A look at the instructions used

High-level instructions

We've already discussed several high-level instructions. Data setup files describe fields and store preferences for how to interact with them in forms. Template files store named templates and references to data setup files. Data files store references to (report) template files and can auto-upgrade when changes are detected over time.

It should be noted that all instructions used in smart content are visible to authors. So many new technologies are clever, but hide exactly why they do what they do. Smart content instructions are 100% visible to authors, and use open standards where possible.

 

When you click on a logic bubble, more buttons appear as shown above. Clicking the Edit expression button opens up a dialog with 4 choices of panel to edit the expression with.

The simplest panel is Quick values as shown to the left. It shows all imported data fields and lets you select them in a tree. If the field can be formatted (e.g., date) options appear to select common formats.

To access more power you can choose the Basic expression editing panel.

The basic panel is designed for expressions that evaluate to true or false. This is the kind of expression used in if and choose/when instructions. For example, the following expression would display a chunk of content if the "competitive" field has a value of true.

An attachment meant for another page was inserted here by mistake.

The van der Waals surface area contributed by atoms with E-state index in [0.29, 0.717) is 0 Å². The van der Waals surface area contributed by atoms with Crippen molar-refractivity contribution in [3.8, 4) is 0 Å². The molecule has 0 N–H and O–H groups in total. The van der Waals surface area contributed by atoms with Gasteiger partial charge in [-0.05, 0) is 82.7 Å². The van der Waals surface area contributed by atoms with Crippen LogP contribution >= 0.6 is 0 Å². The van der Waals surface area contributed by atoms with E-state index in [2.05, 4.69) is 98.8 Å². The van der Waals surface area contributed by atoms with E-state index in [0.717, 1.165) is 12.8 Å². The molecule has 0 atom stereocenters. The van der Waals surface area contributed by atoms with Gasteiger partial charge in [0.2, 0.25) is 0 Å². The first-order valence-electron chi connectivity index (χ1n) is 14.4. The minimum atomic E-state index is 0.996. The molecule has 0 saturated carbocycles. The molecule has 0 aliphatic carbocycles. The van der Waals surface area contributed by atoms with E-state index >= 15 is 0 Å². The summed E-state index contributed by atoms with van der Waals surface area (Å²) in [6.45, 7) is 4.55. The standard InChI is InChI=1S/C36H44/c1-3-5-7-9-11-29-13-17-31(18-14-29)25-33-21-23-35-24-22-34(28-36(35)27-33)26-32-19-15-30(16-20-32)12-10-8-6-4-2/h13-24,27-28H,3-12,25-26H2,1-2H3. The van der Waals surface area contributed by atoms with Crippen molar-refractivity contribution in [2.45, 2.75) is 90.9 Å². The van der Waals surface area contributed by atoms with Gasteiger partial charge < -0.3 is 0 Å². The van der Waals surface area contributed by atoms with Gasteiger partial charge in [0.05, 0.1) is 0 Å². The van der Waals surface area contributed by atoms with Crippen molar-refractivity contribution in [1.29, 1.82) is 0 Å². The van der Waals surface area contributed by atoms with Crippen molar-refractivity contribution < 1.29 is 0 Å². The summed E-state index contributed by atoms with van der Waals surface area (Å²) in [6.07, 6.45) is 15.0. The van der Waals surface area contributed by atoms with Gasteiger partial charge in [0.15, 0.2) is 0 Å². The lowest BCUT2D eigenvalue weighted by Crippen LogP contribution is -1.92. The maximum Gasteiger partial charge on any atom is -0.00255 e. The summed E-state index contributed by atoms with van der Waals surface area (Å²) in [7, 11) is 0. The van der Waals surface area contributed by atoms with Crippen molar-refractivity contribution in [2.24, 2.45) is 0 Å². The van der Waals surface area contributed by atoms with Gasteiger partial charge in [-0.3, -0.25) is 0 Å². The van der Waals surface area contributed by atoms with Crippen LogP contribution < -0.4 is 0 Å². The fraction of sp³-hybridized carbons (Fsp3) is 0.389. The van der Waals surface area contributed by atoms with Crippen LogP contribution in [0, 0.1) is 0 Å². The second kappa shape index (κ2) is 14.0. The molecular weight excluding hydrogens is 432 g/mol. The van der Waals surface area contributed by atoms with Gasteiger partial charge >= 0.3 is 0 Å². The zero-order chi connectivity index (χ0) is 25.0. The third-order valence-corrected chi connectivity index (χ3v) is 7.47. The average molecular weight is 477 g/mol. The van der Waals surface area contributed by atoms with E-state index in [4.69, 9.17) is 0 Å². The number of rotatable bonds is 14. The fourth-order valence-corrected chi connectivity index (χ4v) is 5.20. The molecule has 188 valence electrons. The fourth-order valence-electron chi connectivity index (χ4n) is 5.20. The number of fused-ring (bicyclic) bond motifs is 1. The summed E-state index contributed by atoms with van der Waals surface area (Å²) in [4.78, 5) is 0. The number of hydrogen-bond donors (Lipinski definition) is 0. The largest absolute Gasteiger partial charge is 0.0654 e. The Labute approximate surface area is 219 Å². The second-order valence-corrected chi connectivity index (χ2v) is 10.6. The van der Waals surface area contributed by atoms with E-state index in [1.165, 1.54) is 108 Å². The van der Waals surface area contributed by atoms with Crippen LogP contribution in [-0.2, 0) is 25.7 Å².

Each of the words shown above are touch-sensitive and will display a popup menu when clicked. This effect is shown in the screenshot to the right.

The left and right words represent data fields or literal (manually entered) values. The center word offers a list of comparisons that are appropriate for the type of data being compared (e.g., "equals" or "does not equal" for true/false, or math comparisons like >, <. >=, etc. for numerical fields).

Even more functionality is available when you choose the Advanced expression editing panel.

The advanced panel is a full-featured touch-sensitive expression editor. It uses popup menus just like the basic panel, however it includes far more options to select from.

As shown to the left, each part of the expression becomes clickable and presents a popup menu with all the available options. Expression parts can be nested and grouped within brackets when needed.

The Function... menu item opens a dialog with dozens of functions to choose from. A view of the format-date function used by the "Date of birth" row in our example is shown below.

The final option is the Raw expression editing panel. This is a text area that lets you type using raw XPath syntax.

We're not going to provide a screenshot for the raw panel, because the whole point of Tag is to shield users from having to deal with dense (and hard to remember) technical syntax. That being said, the advanced panel does not handle 100% of XPath syntax and the raw panel does. It is rare that you might need it, but if you do it can be an invaluable tool.

How templates act as decision trees